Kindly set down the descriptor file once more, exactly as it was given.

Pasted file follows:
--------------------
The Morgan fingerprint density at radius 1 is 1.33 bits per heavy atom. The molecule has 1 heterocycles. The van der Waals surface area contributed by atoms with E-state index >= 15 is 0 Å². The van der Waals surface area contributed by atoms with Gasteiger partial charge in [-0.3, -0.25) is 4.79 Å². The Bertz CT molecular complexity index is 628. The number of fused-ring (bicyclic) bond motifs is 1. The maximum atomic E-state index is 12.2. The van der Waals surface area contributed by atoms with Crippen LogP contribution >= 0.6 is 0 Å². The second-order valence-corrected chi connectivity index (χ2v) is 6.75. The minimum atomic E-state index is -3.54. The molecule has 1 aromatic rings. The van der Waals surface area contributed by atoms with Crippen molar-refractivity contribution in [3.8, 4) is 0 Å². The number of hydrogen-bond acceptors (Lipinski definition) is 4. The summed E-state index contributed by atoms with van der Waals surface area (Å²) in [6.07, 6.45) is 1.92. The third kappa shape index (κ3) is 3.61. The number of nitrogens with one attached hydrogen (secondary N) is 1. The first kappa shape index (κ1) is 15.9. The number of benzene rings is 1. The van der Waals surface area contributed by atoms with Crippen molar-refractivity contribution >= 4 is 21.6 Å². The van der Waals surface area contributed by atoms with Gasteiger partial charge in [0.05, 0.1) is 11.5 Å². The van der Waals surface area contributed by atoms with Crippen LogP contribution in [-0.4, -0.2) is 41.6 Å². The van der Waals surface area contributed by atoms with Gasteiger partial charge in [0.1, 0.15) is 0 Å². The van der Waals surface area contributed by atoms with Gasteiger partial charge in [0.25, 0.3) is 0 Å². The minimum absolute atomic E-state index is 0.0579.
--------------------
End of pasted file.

The Morgan fingerprint density at radius 1 is 1.33 bits per heavy atom. The molecule has 1 heterocycles. The van der Waals surface area contributed by atoms with E-state index >= 15 is 0 Å². The van der Waals surface area contributed by atoms with Gasteiger partial charge in [-0.3, -0.25) is 4.79 Å². The Bertz CT molecular complexity index is 628. The number of fused-ring (bicyclic) bond motifs is 1. The maximum atomic E-state index is 12.2. The van der Waals surface area contributed by atoms with Crippen LogP contribution >= 0.6 is 0 Å². The second-order valence-corrected chi connectivity index (χ2v) is 6.75. The minimum atomic E-state index is -3.54. The molecule has 1 aromatic rings. The van der Waals surface area contributed by atoms with Crippen molar-refractivity contribution in [3.8, 4) is 0 Å². The number of hydrogen-bond acceptors (Lipinski definition) is 4. The summed E-state index contributed by atoms with van der Waals surface area (Å²) in [6.07, 6.45) is 1.92. The third kappa shape index (κ3) is 3.61. The number of nitrogens with one attached hydrogen (secondary N) is 1. The first kappa shape index (κ1) is 15.9. The number of benzene rings is 1. The van der Waals surface area contributed by atoms with Crippen molar-refractivity contribution >= 4 is 21.6 Å². The van der Waals surface area contributed by atoms with Gasteiger partial charge in [0.05, 0.1) is 11.5 Å². The van der Waals surface area contributed by atoms with Crippen LogP contribution in [-0.4, -0.2) is 41.6 Å². The van der Waals surface area contributed by atoms with Gasteiger partial charge in [0.1, 0.15) is 0 Å². The van der Waals surface area contributed by atoms with Gasteiger partial charge in [0.25, 0.3) is 0 Å². The minimum absolute atomic E-state index is 0.0579.